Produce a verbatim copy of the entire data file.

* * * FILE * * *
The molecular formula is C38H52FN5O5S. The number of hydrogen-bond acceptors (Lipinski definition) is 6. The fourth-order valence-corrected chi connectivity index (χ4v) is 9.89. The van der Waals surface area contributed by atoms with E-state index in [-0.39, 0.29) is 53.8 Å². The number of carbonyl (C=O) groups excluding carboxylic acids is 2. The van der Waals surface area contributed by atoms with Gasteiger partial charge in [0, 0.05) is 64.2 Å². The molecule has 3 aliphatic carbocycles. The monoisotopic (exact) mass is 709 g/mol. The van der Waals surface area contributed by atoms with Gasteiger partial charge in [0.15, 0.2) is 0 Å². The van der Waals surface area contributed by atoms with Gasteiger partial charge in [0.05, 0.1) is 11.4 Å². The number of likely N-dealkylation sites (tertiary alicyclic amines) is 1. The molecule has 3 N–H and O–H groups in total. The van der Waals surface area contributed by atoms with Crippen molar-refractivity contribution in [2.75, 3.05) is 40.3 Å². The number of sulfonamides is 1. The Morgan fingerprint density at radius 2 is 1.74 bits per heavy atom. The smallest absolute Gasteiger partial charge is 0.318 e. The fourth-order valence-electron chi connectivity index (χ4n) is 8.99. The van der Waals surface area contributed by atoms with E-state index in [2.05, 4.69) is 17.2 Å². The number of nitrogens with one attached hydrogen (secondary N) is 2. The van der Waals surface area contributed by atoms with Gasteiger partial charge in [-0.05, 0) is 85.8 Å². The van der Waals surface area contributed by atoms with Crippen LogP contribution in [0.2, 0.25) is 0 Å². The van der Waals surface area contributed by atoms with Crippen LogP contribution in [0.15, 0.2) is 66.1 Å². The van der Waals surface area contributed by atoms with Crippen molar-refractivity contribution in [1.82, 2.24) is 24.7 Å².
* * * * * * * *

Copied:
The molecular formula is C38H52FN5O5S. The number of hydrogen-bond acceptors (Lipinski definition) is 6. The fourth-order valence-corrected chi connectivity index (χ4v) is 9.89. The van der Waals surface area contributed by atoms with E-state index in [-0.39, 0.29) is 53.8 Å². The number of carbonyl (C=O) groups excluding carboxylic acids is 2. The van der Waals surface area contributed by atoms with Gasteiger partial charge in [0, 0.05) is 64.2 Å². The molecule has 3 aliphatic carbocycles. The monoisotopic (exact) mass is 709 g/mol. The van der Waals surface area contributed by atoms with Gasteiger partial charge in [0.15, 0.2) is 0 Å². The van der Waals surface area contributed by atoms with Gasteiger partial charge in [0.05, 0.1) is 11.4 Å². The number of likely N-dealkylation sites (tertiary alicyclic amines) is 1. The molecule has 3 N–H and O–H groups in total. The van der Waals surface area contributed by atoms with Crippen molar-refractivity contribution in [2.75, 3.05) is 40.3 Å². The number of sulfonamides is 1. The Morgan fingerprint density at radius 2 is 1.74 bits per heavy atom. The smallest absolute Gasteiger partial charge is 0.318 e. The fourth-order valence-electron chi connectivity index (χ4n) is 8.99. The van der Waals surface area contributed by atoms with E-state index in [2.05, 4.69) is 17.2 Å². The number of nitrogens with one attached hydrogen (secondary N) is 2. The van der Waals surface area contributed by atoms with Gasteiger partial charge in [-0.05, 0) is 85.8 Å². The van der Waals surface area contributed by atoms with Crippen LogP contribution in [0.2, 0.25) is 0 Å². The van der Waals surface area contributed by atoms with Crippen LogP contribution in [0.15, 0.2) is 66.1 Å². The van der Waals surface area contributed by atoms with Crippen molar-refractivity contribution in [1.82, 2.24) is 24.7 Å².